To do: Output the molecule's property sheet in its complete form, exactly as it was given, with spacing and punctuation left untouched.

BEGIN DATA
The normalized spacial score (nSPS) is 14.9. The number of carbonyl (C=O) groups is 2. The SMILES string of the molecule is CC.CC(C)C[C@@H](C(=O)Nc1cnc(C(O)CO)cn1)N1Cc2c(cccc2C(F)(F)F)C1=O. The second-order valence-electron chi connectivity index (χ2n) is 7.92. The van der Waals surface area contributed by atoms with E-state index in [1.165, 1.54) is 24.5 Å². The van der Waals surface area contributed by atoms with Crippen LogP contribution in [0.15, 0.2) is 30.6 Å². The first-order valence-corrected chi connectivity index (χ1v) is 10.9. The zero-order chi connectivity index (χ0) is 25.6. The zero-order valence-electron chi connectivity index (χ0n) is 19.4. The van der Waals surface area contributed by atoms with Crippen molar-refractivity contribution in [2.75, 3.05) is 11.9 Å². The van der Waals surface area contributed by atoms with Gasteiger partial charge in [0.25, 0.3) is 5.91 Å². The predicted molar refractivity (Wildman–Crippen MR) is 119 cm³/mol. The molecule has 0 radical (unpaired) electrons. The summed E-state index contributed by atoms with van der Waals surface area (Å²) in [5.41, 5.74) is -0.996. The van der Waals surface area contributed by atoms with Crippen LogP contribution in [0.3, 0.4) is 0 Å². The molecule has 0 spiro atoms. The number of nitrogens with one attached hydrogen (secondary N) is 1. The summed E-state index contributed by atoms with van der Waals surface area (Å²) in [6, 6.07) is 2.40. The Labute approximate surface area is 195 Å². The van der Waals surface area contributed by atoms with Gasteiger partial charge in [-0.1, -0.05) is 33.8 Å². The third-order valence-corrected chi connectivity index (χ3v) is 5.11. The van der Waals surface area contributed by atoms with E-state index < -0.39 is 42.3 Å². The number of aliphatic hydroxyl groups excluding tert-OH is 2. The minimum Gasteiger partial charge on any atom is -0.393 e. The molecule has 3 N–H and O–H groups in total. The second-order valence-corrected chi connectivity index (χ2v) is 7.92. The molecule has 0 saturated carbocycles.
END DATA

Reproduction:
The normalized spacial score (nSPS) is 14.9. The number of carbonyl (C=O) groups is 2. The SMILES string of the molecule is CC.CC(C)C[C@@H](C(=O)Nc1cnc(C(O)CO)cn1)N1Cc2c(cccc2C(F)(F)F)C1=O. The second-order valence-electron chi connectivity index (χ2n) is 7.92. The van der Waals surface area contributed by atoms with E-state index in [1.165, 1.54) is 24.5 Å². The van der Waals surface area contributed by atoms with Crippen LogP contribution in [0.15, 0.2) is 30.6 Å². The first-order valence-corrected chi connectivity index (χ1v) is 10.9. The zero-order chi connectivity index (χ0) is 25.6. The zero-order valence-electron chi connectivity index (χ0n) is 19.4. The van der Waals surface area contributed by atoms with Crippen molar-refractivity contribution in [2.75, 3.05) is 11.9 Å². The van der Waals surface area contributed by atoms with Gasteiger partial charge in [0.25, 0.3) is 5.91 Å². The predicted molar refractivity (Wildman–Crippen MR) is 119 cm³/mol. The molecule has 0 radical (unpaired) electrons. The summed E-state index contributed by atoms with van der Waals surface area (Å²) in [5.41, 5.74) is -0.996. The van der Waals surface area contributed by atoms with Crippen LogP contribution in [0.3, 0.4) is 0 Å². The molecule has 0 spiro atoms. The number of nitrogens with one attached hydrogen (secondary N) is 1. The summed E-state index contributed by atoms with van der Waals surface area (Å²) in [6, 6.07) is 2.40. The Labute approximate surface area is 195 Å². The van der Waals surface area contributed by atoms with Gasteiger partial charge in [-0.1, -0.05) is 33.8 Å². The third-order valence-corrected chi connectivity index (χ3v) is 5.11. The van der Waals surface area contributed by atoms with E-state index < -0.39 is 42.3 Å². The number of aliphatic hydroxyl groups excluding tert-OH is 2. The minimum Gasteiger partial charge on any atom is -0.393 e. The molecule has 3 N–H and O–H groups in total. The second-order valence-corrected chi connectivity index (χ2v) is 7.92. The molecule has 0 saturated carbocycles.